So changing the question got results.

One small charge for my MS, one giant leap to be able to drive home with no stops needed and 40 miles to spare on arrival.

Ask for 110 outlet vs electric car charger. Slow, but often will get you home.

And carry a 110V extension- no telling where the outlet will be.
We have even run extension cords from motel windows, which works if the manager agrees not to look for the extension "hazard".

Hope this helps
Any other "tricks" discovered are most welcome.

Great discussion of working with so many variables driving cross country. I've drafted on the trucks and prefer private buses because they cruise faster. Reducing speed is always an option. But I would like to share an option I've only heard reference to by those crazy enough to drive beyond the limits of Superchargers: RV park 50 amp RV hookups. Just got off the phone with the operator of Clark's Mobile Home Park in Baker, 65 miles east of Barstow. They said they would be willing to charge a reasonable fee, I suggested $5 for an hour charge.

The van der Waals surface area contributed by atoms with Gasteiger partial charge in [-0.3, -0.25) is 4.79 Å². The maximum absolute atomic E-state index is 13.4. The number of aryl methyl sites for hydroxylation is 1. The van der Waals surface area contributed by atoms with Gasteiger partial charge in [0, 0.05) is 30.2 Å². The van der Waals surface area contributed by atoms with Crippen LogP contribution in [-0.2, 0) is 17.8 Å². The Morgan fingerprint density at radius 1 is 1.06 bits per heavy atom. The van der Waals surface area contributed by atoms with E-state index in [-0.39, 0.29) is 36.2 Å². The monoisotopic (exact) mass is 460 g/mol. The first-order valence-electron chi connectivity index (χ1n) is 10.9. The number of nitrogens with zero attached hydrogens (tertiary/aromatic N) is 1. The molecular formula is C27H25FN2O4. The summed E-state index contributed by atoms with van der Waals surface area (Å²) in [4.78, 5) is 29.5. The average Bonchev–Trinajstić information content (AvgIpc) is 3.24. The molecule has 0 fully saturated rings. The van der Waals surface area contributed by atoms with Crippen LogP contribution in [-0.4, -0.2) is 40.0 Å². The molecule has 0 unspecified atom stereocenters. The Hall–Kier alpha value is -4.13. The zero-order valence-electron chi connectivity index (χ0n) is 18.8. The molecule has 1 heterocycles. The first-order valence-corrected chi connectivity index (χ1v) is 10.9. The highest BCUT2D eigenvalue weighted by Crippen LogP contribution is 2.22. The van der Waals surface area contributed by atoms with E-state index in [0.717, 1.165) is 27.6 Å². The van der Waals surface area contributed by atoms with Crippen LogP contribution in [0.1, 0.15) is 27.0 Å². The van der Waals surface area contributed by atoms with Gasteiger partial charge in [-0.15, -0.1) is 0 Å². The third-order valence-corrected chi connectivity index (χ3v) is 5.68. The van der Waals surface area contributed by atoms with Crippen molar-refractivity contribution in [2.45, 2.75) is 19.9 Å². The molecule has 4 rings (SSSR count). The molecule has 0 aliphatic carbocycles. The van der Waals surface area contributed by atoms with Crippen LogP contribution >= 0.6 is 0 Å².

I'm planning a road trip from Long Beach, CA to Glacier Nat'l Park in the Fall. 1500 miles the first 600 supported by Superchargers. Been contacting the RV Parks along the route to see what the charge would be for 4-6 hours or an overnight stay. Some are reasonable (11-20 cents/Kw) others want to charge the full day RV hookup ($25-40). It would be great to see a network of cooperative and reasonable park operators familiar with our needs.